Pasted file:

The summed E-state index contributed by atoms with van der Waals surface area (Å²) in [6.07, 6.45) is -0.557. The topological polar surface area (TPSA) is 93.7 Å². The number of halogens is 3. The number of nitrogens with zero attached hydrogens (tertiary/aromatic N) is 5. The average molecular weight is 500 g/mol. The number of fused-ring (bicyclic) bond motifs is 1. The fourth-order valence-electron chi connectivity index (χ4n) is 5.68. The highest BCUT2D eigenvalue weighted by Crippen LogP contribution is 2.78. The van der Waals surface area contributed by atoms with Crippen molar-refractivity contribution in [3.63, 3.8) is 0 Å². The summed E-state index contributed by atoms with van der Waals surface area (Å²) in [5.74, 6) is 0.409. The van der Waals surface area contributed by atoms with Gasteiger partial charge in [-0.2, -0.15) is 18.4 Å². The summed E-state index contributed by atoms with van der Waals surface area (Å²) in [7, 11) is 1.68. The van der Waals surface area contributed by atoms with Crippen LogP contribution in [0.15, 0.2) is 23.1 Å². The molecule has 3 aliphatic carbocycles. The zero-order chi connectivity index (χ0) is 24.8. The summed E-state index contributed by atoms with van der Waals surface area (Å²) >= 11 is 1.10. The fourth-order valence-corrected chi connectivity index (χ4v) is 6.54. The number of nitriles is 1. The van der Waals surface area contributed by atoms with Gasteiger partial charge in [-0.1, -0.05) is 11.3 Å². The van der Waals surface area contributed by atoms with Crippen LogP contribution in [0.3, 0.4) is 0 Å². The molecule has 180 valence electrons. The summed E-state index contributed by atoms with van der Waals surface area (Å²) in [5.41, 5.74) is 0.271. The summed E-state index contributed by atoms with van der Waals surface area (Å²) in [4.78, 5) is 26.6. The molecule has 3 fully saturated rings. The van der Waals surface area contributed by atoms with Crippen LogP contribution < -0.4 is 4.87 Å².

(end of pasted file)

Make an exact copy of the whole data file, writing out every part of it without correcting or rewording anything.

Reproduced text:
The summed E-state index contributed by atoms with van der Waals surface area (Å²) in [6.07, 6.45) is -0.557. The topological polar surface area (TPSA) is 93.7 Å². The number of halogens is 3. The number of nitrogens with zero attached hydrogens (tertiary/aromatic N) is 5. The average molecular weight is 500 g/mol. The number of fused-ring (bicyclic) bond motifs is 1. The fourth-order valence-electron chi connectivity index (χ4n) is 5.68. The highest BCUT2D eigenvalue weighted by Crippen LogP contribution is 2.78. The van der Waals surface area contributed by atoms with Crippen molar-refractivity contribution in [3.63, 3.8) is 0 Å². The summed E-state index contributed by atoms with van der Waals surface area (Å²) in [5.74, 6) is 0.409. The van der Waals surface area contributed by atoms with Gasteiger partial charge in [-0.2, -0.15) is 18.4 Å². The summed E-state index contributed by atoms with van der Waals surface area (Å²) in [7, 11) is 1.68. The van der Waals surface area contributed by atoms with Crippen LogP contribution in [0.15, 0.2) is 23.1 Å². The molecule has 3 aliphatic carbocycles. The zero-order chi connectivity index (χ0) is 24.8. The summed E-state index contributed by atoms with van der Waals surface area (Å²) >= 11 is 1.10. The fourth-order valence-corrected chi connectivity index (χ4v) is 6.54. The number of nitriles is 1. The van der Waals surface area contributed by atoms with Gasteiger partial charge in [-0.1, -0.05) is 11.3 Å². The van der Waals surface area contributed by atoms with Crippen LogP contribution in [0.3, 0.4) is 0 Å². The molecule has 180 valence electrons. The summed E-state index contributed by atoms with van der Waals surface area (Å²) in [5.41, 5.74) is 0.271. The summed E-state index contributed by atoms with van der Waals surface area (Å²) in [4.78, 5) is 26.6. The molecule has 3 fully saturated rings. The van der Waals surface area contributed by atoms with Crippen LogP contribution < -0.4 is 4.87 Å².